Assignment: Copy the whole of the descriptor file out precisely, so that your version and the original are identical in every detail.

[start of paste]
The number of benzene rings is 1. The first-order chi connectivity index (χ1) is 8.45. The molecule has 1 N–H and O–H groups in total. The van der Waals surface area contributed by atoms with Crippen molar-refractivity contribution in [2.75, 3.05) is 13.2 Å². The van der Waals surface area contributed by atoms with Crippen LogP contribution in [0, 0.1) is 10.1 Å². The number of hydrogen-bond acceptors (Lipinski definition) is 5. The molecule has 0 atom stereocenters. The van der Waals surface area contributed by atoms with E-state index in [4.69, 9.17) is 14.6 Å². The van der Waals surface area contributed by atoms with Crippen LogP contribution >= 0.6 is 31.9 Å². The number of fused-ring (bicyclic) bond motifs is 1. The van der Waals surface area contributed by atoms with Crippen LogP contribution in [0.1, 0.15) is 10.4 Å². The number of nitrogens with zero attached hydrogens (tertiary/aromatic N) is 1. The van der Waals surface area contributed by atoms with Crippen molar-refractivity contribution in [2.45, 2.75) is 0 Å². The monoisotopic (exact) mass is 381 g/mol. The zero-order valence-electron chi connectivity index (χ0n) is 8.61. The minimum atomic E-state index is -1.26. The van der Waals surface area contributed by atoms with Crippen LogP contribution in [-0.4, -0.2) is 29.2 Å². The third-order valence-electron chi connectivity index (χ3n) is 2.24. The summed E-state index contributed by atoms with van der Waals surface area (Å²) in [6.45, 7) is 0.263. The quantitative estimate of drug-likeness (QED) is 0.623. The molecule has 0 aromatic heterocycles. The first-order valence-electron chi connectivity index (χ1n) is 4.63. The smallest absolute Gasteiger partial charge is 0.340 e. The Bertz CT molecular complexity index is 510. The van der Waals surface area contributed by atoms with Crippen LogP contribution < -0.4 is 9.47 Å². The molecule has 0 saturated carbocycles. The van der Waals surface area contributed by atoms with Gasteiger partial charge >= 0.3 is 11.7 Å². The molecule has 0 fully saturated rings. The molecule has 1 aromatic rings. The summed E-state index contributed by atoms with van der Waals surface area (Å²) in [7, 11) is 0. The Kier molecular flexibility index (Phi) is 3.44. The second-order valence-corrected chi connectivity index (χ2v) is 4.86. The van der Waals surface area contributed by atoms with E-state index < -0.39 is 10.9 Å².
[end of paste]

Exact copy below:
The number of benzene rings is 1. The first-order chi connectivity index (χ1) is 8.45. The molecule has 1 N–H and O–H groups in total. The van der Waals surface area contributed by atoms with Crippen molar-refractivity contribution in [2.75, 3.05) is 13.2 Å². The van der Waals surface area contributed by atoms with Crippen LogP contribution in [0, 0.1) is 10.1 Å². The number of hydrogen-bond acceptors (Lipinski definition) is 5. The molecule has 0 atom stereocenters. The van der Waals surface area contributed by atoms with E-state index in [4.69, 9.17) is 14.6 Å². The van der Waals surface area contributed by atoms with Crippen LogP contribution >= 0.6 is 31.9 Å². The number of fused-ring (bicyclic) bond motifs is 1. The van der Waals surface area contributed by atoms with Crippen LogP contribution in [0.1, 0.15) is 10.4 Å². The number of nitrogens with zero attached hydrogens (tertiary/aromatic N) is 1. The van der Waals surface area contributed by atoms with Crippen molar-refractivity contribution in [2.45, 2.75) is 0 Å². The monoisotopic (exact) mass is 381 g/mol. The zero-order valence-electron chi connectivity index (χ0n) is 8.61. The minimum atomic E-state index is -1.26. The van der Waals surface area contributed by atoms with Crippen LogP contribution in [-0.4, -0.2) is 29.2 Å². The third-order valence-electron chi connectivity index (χ3n) is 2.24. The summed E-state index contributed by atoms with van der Waals surface area (Å²) in [6.45, 7) is 0.263. The quantitative estimate of drug-likeness (QED) is 0.623. The molecule has 0 aromatic heterocycles. The first-order valence-electron chi connectivity index (χ1n) is 4.63. The smallest absolute Gasteiger partial charge is 0.340 e. The Bertz CT molecular complexity index is 510. The van der Waals surface area contributed by atoms with Crippen LogP contribution < -0.4 is 9.47 Å². The molecule has 0 saturated carbocycles. The van der Waals surface area contributed by atoms with Gasteiger partial charge >= 0.3 is 11.7 Å². The molecule has 0 fully saturated rings. The molecule has 1 aromatic rings. The summed E-state index contributed by atoms with van der Waals surface area (Å²) in [7, 11) is 0. The Kier molecular flexibility index (Phi) is 3.44. The second-order valence-corrected chi connectivity index (χ2v) is 4.86. The van der Waals surface area contributed by atoms with E-state index < -0.39 is 10.9 Å².